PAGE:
Murphy's primary position is shortstop, but like Barden could play second or third base if needed. "It’s a good feeling to be back up here," said Murphy, who last played in the big leagues with the Oakland A's at the end of the 2008 season. "Hopefully, I can help this team out."

July 02, 2010

Rodriguez wants to put Marlins bench to work

ATLANTA -- It might not happen very often during this weekend's series against the first-place Braves, but Marlins manager Edwin Rodriguez said Friday he plans to start giving his bench some more playing time so when he calls on them to pinch hit in tough situations, they can deliver. 

Emilio Bonifacio The Marlins, who ranked fifth in baseball last season in pinch hitting batting average (.280), have become one of the worst teams at it this season. They rank 24th overall with a .187 average (20 for 107) and have only 15 pinch-hit RBI. Entering Friday's series-opener at Turner Field, the Marlins are 0 for their last 16 in pinch hit situations. The last pinch hit: a run-scoring triple from Wes Helms in a loss to the Phillies on June 8th.

Wednesday night in San Juan, Rodriguez turned to his bench three times against the Mets, twice with runners in scoring position. Mike Lamb, who is only 5 for 27 in pinch hit situations (.185) this season, grounded out to the pitcher with runners on the corners and the score tied at 4 in the fifth. Wes Helms later flew out to deep center with runners on first and second for the final out in the eighth inning and the Marlins down a run. The Marlins lost 6-5.

"It's very tough to come off the bench and get a clutch hit facing a closer who throws 95 or 96 when you haven't played in a week or 10 days," Rodriguez said. "I'm very aware of that.

"My plan is to put them a little bit more often in the lineup, that way they can get their timing back."

The truth is other than Wes Helms, the Marlins bench has hardly contributed at all this season. Emilio Bonifacio, recalled from Triple A on June 6, has made only one start this season and is 0 for 10 in pinch hit situations. Lamb, sent down to Triple A twice, has made only one start and has only 30 at bats overall. Catcher Brett Hayes hasn't started since June 4th and has had only two at-bats since. Infielder Brian Barden, a defensive specialist, has made only two starts and is actually among the better pinch hitters having gone 2 for 5 with an RBI in those situations.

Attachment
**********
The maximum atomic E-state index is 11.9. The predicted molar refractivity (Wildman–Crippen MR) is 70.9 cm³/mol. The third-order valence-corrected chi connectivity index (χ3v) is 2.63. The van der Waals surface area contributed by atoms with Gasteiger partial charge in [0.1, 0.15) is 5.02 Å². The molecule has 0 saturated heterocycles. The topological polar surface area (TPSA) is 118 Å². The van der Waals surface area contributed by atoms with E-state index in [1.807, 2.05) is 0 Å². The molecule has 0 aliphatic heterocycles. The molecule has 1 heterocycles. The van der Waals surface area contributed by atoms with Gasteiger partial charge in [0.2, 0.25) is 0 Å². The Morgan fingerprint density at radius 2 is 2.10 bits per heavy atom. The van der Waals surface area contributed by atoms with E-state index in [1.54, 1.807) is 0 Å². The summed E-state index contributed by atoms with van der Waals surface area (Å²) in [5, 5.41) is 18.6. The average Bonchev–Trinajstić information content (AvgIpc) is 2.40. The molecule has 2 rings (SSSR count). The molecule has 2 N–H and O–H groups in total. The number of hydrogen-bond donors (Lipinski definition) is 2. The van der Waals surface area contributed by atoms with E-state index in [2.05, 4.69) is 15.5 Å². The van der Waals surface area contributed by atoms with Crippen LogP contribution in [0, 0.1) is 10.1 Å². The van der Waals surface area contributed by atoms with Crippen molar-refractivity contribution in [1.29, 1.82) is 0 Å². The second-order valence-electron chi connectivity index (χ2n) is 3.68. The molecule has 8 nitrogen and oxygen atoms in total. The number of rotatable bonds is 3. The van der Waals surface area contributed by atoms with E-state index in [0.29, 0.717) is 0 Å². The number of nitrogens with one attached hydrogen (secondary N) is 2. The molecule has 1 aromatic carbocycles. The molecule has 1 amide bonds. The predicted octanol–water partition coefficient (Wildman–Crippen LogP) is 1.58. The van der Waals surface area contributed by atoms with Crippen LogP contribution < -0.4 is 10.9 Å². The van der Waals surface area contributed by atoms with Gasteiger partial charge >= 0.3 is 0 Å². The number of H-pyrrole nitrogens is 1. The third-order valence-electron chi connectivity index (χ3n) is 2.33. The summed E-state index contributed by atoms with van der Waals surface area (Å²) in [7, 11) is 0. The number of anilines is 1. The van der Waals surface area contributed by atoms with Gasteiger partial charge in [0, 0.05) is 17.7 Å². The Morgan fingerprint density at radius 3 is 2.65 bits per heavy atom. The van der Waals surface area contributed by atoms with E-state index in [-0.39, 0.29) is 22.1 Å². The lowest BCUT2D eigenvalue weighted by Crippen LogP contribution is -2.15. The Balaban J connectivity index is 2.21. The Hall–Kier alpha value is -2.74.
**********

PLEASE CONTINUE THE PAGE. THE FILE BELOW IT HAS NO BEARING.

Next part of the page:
"It's not easy and it's something I'm still learning and getting adjusted to mentally," said Bonifacio, who had 16 career pinch hit at-bats before this season. "Each day I feel better, have more confidence. But I'm not there yet. I'm used to playing every day."

Last season, the Marlins had one of the best 1-2 punches off the bench with Ross Gload and Helms, who ranked first and second in the National League in pinch hits. Helms, who is hitting .252 overall this season, is only 4 for 26 (.154) in pinch hit situations season.

"If we want to win the division, we have to get those bench players, the extra players in good condition to go out there and be more effective," Rodriguez said. "And I think [playing them] is the best way to do it."

A NEW VERAS: When the Marlins signed Jose Veras to a minor league contract in the offseason, they were hoping the former setup man for Mariano Rivera would turn out to be their next great bullpen find off the scrap heap.

Jose Veras When he was sent down to the minors on April 13 with a 15.43 ERA, it looked like the none of the relievers the Marlins signed in the offseason were going to pay off. But the hard-throwing Dominican right-hander might turn out to be a find just yet. 

Since being recalled from New Orleans on June 25th, Veras has been dominant in four appearances, giving up just two hits and two walks while striking out six in five scoreless innings.

The secret to his success: better control and a new pitch, a changeup. Veras, 29, baffled several Mets this past week in San Juan with the changeup, a pitch he said he spent a couple weeks working on to add back to his arsenal down in Triple A. Veras, a starter with the Rays early in his career, used to throw a changeup. But when he was put in the bullpen, he said he was urged to use only his fastball and his slider. 

"I got a good feel for it," Veras said. "I can throw it for a strike, down in the zone. I feel confident when throw it, like my breaking ball. You throw a fastball 95, 96 and throw a change up, that's a 10 mile per hour difference. If you can get them to roll over to pop up, that's what you want."

Rodriguez, who managed Veras in Triple A, said Veras got behind in the count too often and wasn't aggressive enough.